Peter will be the first to admit that it was pretty slow going on the way up, the heat and the lack of shade taking its toll and forcing a bunch of brief stops. But having ridden with Peter last year I knew of his tenacity and determination — I had no doubt he’d get through the ride in one piece.
Not only did Peter have to get through the challenge of the climb itself, he also had to put up with Cyril and I yacking away incessantly behind him. We tried asking Peter a few questions but he was focused on just turning the pedals over, ticking off one metre of the climb at a time.
But, as predicted, he reached the top in one piece. Seeing the relief and satisfaction on his face when he rolled into the Rundells restaurant and bar in the Dinner Plain village was a joy.
As Peter recovered and recuperated from his impressive effort, I took the opportunity to grab some lunch and chat with some of the other riders.
And with that, our big weekend in the Victorian Alps was over. Andy and Tam drove back down to Omeo, the former picking up the signs I’d put out (thanks Andy!), and headed back up to Falls Creek for one final night. Sharon and I went the opposite direction, heading back home to Melbourne.
Thinking about it, the weekend really couldn’t have gone much better than it did. Months of planning went into ensuring that all the relevant puzzle pieces were in place and it was very satisfying to see everything go to plan.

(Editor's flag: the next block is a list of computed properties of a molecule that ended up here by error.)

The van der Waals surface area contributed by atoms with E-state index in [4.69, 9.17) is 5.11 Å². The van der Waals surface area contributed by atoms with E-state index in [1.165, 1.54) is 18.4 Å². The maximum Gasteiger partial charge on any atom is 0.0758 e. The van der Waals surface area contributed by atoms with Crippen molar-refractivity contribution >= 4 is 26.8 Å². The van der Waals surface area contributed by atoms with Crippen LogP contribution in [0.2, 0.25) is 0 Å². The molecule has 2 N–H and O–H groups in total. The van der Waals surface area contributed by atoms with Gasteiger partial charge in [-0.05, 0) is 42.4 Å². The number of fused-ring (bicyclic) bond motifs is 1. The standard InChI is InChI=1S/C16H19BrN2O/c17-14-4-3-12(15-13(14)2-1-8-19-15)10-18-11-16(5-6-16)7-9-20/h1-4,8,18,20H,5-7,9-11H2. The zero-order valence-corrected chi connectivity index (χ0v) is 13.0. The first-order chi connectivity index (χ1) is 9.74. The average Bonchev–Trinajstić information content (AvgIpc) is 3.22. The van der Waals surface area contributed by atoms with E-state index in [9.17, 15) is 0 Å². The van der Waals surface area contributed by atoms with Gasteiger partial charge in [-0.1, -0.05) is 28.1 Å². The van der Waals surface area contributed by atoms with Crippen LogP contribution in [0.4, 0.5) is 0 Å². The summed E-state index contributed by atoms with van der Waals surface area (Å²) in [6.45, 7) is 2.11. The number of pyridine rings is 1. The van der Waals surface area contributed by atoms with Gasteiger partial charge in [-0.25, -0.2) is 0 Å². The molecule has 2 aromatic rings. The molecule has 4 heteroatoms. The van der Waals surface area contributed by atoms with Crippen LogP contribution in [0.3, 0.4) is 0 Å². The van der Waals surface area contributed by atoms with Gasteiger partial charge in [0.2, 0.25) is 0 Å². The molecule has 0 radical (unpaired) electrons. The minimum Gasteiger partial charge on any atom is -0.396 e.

In the end we clocked up more than 500 successful climbs for the weekend: 136 for Falls Creek, 168 for Mt. Hotham, 119 for Mt. Buffalo and 98 for Dinner Plain. These numbers are roughly double what we managed to get last year with the biggest gain being the Dinner Plain ride which increased significantly from the 45 we had last year.
At this point I’d like to say a huge thank you to all our wonderful volunteers that made the weekend possible. To Sharon and Tammy for their great support across the weekend. To Maria and Linda for pitching in with much-needed assistance on several of the rides.
To Nigel and Brian for their great help in putting out and collecting our “Event in Progress” signs. To Dr Carl for his fabulous support on and off the bike, medically and otherwise. To our terrific lanterns rouge, including Cyril for his great job at Dinner Plain.
And, of course, a huge thank you to our amazing series photographer Kirsten Simpson who has taken all of the amazing images you see in this post. You can download low-resolution versions of any of the photos Kirsten took at Dinner Plain for free (and there are plenty more than the ones I’ve used here!). Just head here here and use the password “DinnerPlainBunch”. You can support Kirsten’s great work by buying a high-res version of any image for just $7.95.